By ANNE DONNELL
I heard a basketball coach in an interview (Final Four) say, “That’s me.” I began wondering -- is it really so bad that we say, “That’s me,” instead of “That’s I”? I know about the cases and all that structure, but most people say things like, “That’s me,” or “That would be me.” If we can break this rule, why not everything else? -Still Wondering
Hmm. An anarchist? Maybe not. Our QP of T (Question Person of Today) used standard spelling and punctuation, so it appears that he or she is not leading, by example at least, the 2010 English Language Revolution. Perhaps QP of T is identifying a small uprising that has captured the hill. Perhaps for good (good?) Last week’s column dealt with change in language – here we are again. Relax.
ONLINE DEPARTMENT “Actual Call Center Calls” (Thanks, J.A.) • Tech Support: I need you to right-click on the Open Desktop. Customer: OK. Tech Support: Did you get a pop-up menu? Customer: No. Tech Support: OK. Right-Click again. Do you see a pop-up menu? Customer: No. Tech Support: OK, sir. Can you tell me what you have done up until this point? Customer: Sure. You told me to write 'click' and I wrote 'click'. • Tech Support: OK. At the bottom left hand side of your screen, can you see the 'OK' button displayed? Customer: Wow! How can you see my screen from there? • Operator: Ridge Hall, computer assistance; may I help you? Caller: Yes, well, I'm having trouble with WordPerfect. Operator: What sort of trouble? Caller: Well, I was just typing along, and all of a sudden the words went away. Operator: Went away? Caller: They disappeared. Operator: Hmm. So what does your screen look like now? Caller: Nothing. Operator: Nothing? Caller: It's blank; it won't accept anything when I type. [a set of instructions from the operator follow with responses from the caller like “What’s a C-prompt? “What’s a monitor?”] Operator: Well, then look on the back of the monitor and find where the power cord goes into it. Can you see that? Caller: Yes, I think so. Operator: Great. Follow the cord to the plug, and tell me if it's plugged into the wall. Caller: 'Yes, it is. Operator: When you were behind the monitor, did you notice that there were two cables plugged into the back of it, not just one? Caller: No. Operator: Well, there are. I need you to look back there again and find the other cable. Caller: Okay, here it is. Operator: Follow it for me, and tell me if it's plugged securely into the back of your computer. Caller: I can't reach Operator: 'OK. Well, can you see if it is? Caller: No. Operator: Even if you maybe put your knee on something and lean way over ? Caller 'Well, it's not because I don't have the right angle -- it's because it's dark. Operator: Dark? Caller: Yes - the office light is off, and the only light I have is coming in from the window. Operator: Well, turn on the office light then. Caller: I can't. Operator: No? Why not? Caller: Because there's a power failure. [The operator, who supposedly was fired for this, then tells the caller to pack up the computer and return it to the seller. The buyer is to tell the seller that he, the buyer, is too stupid to own a computer. Well, that bug can bite many of us]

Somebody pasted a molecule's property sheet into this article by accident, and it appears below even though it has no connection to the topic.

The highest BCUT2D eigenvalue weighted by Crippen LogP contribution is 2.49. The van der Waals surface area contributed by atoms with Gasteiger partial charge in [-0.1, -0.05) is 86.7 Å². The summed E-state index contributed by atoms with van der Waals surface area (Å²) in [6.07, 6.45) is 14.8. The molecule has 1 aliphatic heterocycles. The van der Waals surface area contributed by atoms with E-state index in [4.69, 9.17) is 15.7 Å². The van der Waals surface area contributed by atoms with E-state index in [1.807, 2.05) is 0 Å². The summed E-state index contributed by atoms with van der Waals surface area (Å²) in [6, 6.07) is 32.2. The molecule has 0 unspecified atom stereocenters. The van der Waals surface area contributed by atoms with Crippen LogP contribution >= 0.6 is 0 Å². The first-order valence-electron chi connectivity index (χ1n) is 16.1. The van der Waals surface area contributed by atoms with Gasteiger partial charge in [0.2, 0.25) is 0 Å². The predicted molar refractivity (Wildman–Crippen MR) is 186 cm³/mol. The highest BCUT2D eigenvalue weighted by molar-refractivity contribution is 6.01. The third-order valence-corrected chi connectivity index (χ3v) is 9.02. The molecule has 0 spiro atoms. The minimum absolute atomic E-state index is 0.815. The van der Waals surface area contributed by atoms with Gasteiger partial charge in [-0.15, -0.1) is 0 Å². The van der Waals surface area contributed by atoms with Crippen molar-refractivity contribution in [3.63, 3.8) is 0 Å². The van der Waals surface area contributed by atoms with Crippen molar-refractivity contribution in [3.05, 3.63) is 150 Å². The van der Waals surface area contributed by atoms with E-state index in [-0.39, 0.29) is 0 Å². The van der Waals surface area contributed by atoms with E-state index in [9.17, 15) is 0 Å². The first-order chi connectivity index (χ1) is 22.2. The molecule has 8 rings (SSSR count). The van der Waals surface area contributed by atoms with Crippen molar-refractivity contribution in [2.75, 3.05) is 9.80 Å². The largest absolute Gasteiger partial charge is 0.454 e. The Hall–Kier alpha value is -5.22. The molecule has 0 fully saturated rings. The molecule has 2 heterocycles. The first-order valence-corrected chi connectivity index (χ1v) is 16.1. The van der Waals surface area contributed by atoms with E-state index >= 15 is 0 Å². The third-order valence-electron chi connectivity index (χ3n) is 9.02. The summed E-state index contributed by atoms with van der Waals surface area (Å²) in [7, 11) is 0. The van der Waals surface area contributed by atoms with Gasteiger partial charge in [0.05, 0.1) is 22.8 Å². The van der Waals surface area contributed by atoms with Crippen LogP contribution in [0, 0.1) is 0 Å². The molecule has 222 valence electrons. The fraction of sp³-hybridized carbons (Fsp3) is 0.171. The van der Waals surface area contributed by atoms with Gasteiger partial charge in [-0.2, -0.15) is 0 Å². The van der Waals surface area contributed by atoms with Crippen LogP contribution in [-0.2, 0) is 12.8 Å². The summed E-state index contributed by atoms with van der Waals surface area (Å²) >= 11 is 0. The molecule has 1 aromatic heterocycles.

So, what about “That’s me”? In North Texas Christian Writers (online) I found, unsigned, this comment: A grammatically correct phrase isn’t necessarily the right choice. Our culture sometimes demands that we say it wrong. Wait. To be grammatically correct, I should have written: Our culture sometimes demands that we say it wrongly. Which is better to say when referring to yourself, “That’s me,” or That’s I”? If we use “That is I” to be grammatically correct, our audience may think we’re the ones who are ignorant. But fear of being thought ignorant is a rather weak defense most days.
We’re looking for what’s correct here and the answer isn’t that simple.
Singing a familiar tune, sung just last week in fact in “Ask Anne” April 14, The Wilson Post, I’ll say that language changes with each user, often threatening to move away in new directions. Going back in time to Chaucer’s England, we understand little or nothing of what was being spoken or written. Well, there are a few ringers here. The church folk use Latin, the court folk use French. The commoners are mumbling English, considered patois (uneducated, provincial speech) by many of the upper class. Chaucer changes the course of language development on that relatively little island and, therefore, other big patches of the world, by writing in English. Two hundred plus years later there’s Shakespeare, another famous changer (added many words and pushed English to a level of magnificence in sound and wisdom that guaranteed permanence. Well, armies and sailing ships under the English flag contributed here, too.) [Geoffrey Chaucer, 1340?-1400. Early English poet, Chaucer’s most famous work is The Canterbury Tales, a collection of stories written in Middle-English, tales told as part of a story-telling contest by a group of pilgrims as they travel together on a journey from Southwark to the shrine of Saint Thomas Becket at Canterbury Cathedral.]
So what’s the answer? The structure of English, defined by the rules, is a reflection of the very similar structure found in at least two of its great sources, Latin and French. Despite the onslaught of preference and change, the rules have stood and now stand rather firm. We can have change without revolution in more than politics. But, we can also acknowledge an informality in language that works well; around here we like it in our everyday speech, in our country music. We understand that term papers, letters seeking employment, the evening news, and speeches made before Congress should reflect formal, following-the-rules English. (Often don’t, but should.)
“That’s me,” with its contraction and misuse of case clearly marking it nonstandard and informal, is comfortable, common, and not going away.